There are hundreds of little-known Indian musical instruments , which sound strange and new to most people. One traditional horn, the Nadasvaram is popular in South India.
It is made of wood and has a double reed mouthpiece. Usually two horns are played together, one for fixing the scale and the other the lead, as in the picture.
Vigorous drumming accompanies a Nadasvaram recital. It evolved much before loudspeakers and microphones : the piercing sound carries far across the fields. Close up, inside stone temple halls, the effect can be rather overpowering.
Mastering theNadasvaram takes years of practice, especially for Carnatic classical music. But simple music can be played easily even by beginners.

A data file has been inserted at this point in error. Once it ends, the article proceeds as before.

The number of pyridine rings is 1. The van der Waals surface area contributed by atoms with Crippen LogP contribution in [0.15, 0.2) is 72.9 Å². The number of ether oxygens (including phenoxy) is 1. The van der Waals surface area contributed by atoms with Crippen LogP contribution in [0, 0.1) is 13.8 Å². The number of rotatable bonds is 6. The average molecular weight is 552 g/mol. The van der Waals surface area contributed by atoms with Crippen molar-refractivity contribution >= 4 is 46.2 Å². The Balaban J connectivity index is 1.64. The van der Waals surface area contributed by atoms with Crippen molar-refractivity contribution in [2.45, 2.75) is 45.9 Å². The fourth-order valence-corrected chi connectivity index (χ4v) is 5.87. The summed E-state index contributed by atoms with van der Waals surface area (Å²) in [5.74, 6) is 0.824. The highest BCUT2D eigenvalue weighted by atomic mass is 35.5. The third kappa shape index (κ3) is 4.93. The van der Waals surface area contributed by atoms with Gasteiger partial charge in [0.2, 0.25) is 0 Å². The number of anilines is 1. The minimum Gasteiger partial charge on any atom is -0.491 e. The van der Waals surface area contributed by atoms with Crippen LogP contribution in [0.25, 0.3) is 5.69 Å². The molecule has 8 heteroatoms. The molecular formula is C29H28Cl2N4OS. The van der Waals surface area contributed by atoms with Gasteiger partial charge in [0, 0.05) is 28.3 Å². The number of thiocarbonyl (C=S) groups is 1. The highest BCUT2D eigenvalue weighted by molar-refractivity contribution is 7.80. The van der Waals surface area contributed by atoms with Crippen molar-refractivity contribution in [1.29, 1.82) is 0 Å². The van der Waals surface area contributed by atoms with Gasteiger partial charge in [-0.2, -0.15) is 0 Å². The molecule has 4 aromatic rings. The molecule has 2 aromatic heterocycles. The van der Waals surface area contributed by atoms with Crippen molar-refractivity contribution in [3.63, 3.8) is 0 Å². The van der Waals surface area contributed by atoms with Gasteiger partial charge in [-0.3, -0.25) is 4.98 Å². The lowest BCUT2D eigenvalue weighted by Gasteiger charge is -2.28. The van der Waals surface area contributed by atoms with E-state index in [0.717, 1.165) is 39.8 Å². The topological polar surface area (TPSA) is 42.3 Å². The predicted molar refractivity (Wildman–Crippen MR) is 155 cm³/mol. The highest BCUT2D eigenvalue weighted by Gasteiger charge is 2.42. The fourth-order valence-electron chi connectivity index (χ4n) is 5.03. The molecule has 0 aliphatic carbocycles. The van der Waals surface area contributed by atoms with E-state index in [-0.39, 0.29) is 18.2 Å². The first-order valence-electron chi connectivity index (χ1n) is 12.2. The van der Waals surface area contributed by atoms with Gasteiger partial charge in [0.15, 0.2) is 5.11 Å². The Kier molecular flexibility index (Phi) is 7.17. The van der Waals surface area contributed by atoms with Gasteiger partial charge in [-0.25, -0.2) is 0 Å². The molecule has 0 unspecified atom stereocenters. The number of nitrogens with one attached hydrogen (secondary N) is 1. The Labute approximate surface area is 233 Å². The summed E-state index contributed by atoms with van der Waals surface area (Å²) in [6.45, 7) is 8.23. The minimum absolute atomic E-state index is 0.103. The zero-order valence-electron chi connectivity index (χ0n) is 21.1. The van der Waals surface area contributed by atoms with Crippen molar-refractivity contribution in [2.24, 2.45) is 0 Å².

It is commonly played at celebrations, weddings, music concerts, dance performances....nowadays politicians cutting ribbons expect to be welcomed by the blare of a nadasvaram. The Nadasvaram really combines well with traditional drums. While western musiicians have learnt the intricacies of the Nadasvaram, only a few have used it in rock music.
NEWS : One such player is Roland Schaeffer, (available on . CD-- Indian Air by free winds) who spent several years learning it. The group "guruguru " has put a mp3 of a number called idlikiller-east and probably Izmiz where the nadasvaram sounds off.
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originally published on stph.net 1996.
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